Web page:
Thwarting the Hong Kong spirit

SCMP August 7, 2006

Barely a day goes by without further evidence, big and small, that Hong Kong's natural verve - that of individual talent and business entrepreneurship - is being suffocated by an increasingly arrogant, politicised and institutionally corrupt bureaucracy.

I use those latter words advisedly. The corruption may not be of the individual form that might be investigated by the Independent Commission Against Corruption. Rather, it is the mutual backscratching that goes on between the senior bureaucrats and a few business interests - notably those with inherited wealth. It is against competition, against proper and independent regulation of the stock market, against serious efforts to either tackle pollution or put the public interest before private profit.

First, take Donald Tsang Yam-kuen's plan to create a new political class of deputy ministers. Worse than creating another bunch of overpaid shoeshiners for the chief executive, the concept further blurs the line between the civil service, politics and business.

It is, in effect, an attempt to build a government party that - if not like the Communist Party - is at least like the People's Action Party in Singapore. That means an elite group whose members glide between ministerial jobs, senior civil-service positions and leadership of quasi-private industries.

In this kind of set-up, power is no longer just its own reward: it's also the path to riches. Mr Tsang's scheme is a deliberate attempt to bolster a narrow power elite to ward off not just democracy, but also the defence of public interests at large. It is not clear how much of his model comes from Singapore, or Beijing, or the Catholic Church, or Franco's Spain - but it contains bits of all of them.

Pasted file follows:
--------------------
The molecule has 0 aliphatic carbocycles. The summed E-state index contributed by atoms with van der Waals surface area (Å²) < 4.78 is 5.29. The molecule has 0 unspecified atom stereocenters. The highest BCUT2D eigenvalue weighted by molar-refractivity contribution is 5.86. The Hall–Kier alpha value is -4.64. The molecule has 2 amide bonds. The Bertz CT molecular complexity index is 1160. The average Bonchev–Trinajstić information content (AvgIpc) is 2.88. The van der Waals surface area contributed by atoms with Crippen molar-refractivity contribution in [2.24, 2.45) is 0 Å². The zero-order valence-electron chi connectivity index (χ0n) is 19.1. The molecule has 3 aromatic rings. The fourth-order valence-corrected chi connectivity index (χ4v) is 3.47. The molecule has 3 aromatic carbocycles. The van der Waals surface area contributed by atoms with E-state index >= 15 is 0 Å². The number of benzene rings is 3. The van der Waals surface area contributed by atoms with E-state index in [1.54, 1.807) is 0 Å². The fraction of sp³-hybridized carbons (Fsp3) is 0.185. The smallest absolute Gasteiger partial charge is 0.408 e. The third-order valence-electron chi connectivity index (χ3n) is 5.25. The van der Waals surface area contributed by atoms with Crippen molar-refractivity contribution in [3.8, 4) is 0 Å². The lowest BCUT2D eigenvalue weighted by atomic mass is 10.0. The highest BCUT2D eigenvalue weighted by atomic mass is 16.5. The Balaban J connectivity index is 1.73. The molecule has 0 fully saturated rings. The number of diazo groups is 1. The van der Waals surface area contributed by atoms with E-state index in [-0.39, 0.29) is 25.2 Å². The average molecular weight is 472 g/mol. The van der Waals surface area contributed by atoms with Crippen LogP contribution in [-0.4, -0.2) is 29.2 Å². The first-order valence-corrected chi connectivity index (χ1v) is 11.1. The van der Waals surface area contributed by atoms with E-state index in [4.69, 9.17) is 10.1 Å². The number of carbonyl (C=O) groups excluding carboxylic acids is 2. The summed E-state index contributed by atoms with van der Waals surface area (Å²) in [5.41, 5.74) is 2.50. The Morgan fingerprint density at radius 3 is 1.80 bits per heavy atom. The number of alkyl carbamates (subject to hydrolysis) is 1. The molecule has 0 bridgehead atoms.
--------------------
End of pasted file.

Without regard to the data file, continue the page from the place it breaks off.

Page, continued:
As for lesser illustrations, here are a few from recent days. This newspaper revealed last week that the Competition Policy Advisory Group (Compag) declared that a complaint of price-fixing in freight forwarding was 'not substantiated' - even though the body which claims to represent 90 per cent of air-freight handling actually publishes a fixed-price list. Compag is headed by the financial secretary, includes a bevy of senior officials and is administered by the bureaucracy. It cannot be taken seriously except as a dishonest attempt to pretend to promote competition while shielding cartels.

As this and earlier rulings show, Compag is a classic case of collusion - between government and a business group - to keep prices and profits high at the expense of smaller businesses and the economy at large.

Another case is the placement of Gracie Foo Siu-wai, a civil servant with no actual broadcasting experience, as the No 2 at RTHK. Coming from the Telecommunications Authority, she may know something about regulating broadcasters, but this was a direct slap in the face for Director of Broadcasting Chu Pui-hing. Be sure that this bureaucratic lifer is there for one reason only - to limit the freedom of the airwaves.

Then there's Mr Tsang's demand that the public take the lead in fighting pollution - while his supposedly executive-led government endlessly delays decisions on cleaning up power stations and diesel engine emissions, and pushes ahead with exhaust-generating central road schemes.

Finally, we saw further financial scandals that underline the inability of the government-controlled monopoly Hong Kong Exchanges & Clearing to regulate itself. This was the collapse of Ocean Grand Holdings, which left more than 800 million yuan in clients' funds missing. We saw the rapid exodus of high-profile figures from the Ocean Grand board, following their apparent failure to carry out their fiduciary duties towards the shareholders.

HKEx is clearly run to protect vested interests from both free competition and the rigorous enforcement of rules.

Democracy is no panacea, but without a stronger and more representative Legislative Council, this drift towards bureaucratic authoritarianism will continue.




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